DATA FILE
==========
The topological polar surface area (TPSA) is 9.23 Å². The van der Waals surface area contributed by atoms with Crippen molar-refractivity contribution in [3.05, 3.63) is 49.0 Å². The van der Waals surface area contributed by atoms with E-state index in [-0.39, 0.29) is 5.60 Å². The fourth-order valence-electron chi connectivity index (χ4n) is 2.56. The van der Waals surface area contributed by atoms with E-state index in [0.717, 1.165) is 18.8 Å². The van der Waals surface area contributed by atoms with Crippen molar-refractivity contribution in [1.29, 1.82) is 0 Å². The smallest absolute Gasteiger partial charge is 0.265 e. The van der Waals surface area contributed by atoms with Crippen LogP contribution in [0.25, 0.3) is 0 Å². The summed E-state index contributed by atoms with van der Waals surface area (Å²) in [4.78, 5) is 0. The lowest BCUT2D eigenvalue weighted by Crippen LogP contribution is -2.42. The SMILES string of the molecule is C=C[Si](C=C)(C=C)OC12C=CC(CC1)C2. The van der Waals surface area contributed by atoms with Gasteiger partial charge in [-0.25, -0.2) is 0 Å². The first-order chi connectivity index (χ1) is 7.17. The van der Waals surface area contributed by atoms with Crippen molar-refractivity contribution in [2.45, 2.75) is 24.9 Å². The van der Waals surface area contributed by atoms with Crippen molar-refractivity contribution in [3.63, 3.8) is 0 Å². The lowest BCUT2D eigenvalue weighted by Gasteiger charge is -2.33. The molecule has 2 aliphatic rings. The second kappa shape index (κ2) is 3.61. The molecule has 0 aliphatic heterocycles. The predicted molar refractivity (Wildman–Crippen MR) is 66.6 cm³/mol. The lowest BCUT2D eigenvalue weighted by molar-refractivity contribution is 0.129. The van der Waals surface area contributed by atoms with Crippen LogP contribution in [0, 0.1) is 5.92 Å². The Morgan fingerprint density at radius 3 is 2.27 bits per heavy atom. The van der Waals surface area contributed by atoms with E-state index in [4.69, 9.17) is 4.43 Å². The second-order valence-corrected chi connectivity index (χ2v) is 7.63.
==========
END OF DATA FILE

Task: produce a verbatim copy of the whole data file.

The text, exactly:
The topological polar surface area (TPSA) is 9.23 Å². The van der Waals surface area contributed by atoms with Crippen molar-refractivity contribution in [3.05, 3.63) is 49.0 Å². The van der Waals surface area contributed by atoms with E-state index in [-0.39, 0.29) is 5.60 Å². The fourth-order valence-electron chi connectivity index (χ4n) is 2.56. The van der Waals surface area contributed by atoms with E-state index in [0.717, 1.165) is 18.8 Å². The van der Waals surface area contributed by atoms with Crippen molar-refractivity contribution in [1.29, 1.82) is 0 Å². The smallest absolute Gasteiger partial charge is 0.265 e. The van der Waals surface area contributed by atoms with Crippen LogP contribution in [0.25, 0.3) is 0 Å². The summed E-state index contributed by atoms with van der Waals surface area (Å²) in [4.78, 5) is 0. The lowest BCUT2D eigenvalue weighted by Crippen LogP contribution is -2.42. The SMILES string of the molecule is C=C[Si](C=C)(C=C)OC12C=CC(CC1)C2. The van der Waals surface area contributed by atoms with Gasteiger partial charge in [-0.25, -0.2) is 0 Å². The first-order chi connectivity index (χ1) is 7.17. The van der Waals surface area contributed by atoms with Crippen molar-refractivity contribution in [2.45, 2.75) is 24.9 Å². The van der Waals surface area contributed by atoms with Crippen molar-refractivity contribution in [3.63, 3.8) is 0 Å². The lowest BCUT2D eigenvalue weighted by Gasteiger charge is -2.33. The molecule has 2 aliphatic rings. The second kappa shape index (κ2) is 3.61. The molecule has 0 aliphatic heterocycles. The predicted molar refractivity (Wildman–Crippen MR) is 66.6 cm³/mol. The lowest BCUT2D eigenvalue weighted by molar-refractivity contribution is 0.129. The van der Waals surface area contributed by atoms with Crippen LogP contribution in [0, 0.1) is 5.92 Å². The Morgan fingerprint density at radius 3 is 2.27 bits per heavy atom. The van der Waals surface area contributed by atoms with E-state index in [4.69, 9.17) is 4.43 Å². The second-order valence-corrected chi connectivity index (χ2v) is 7.63.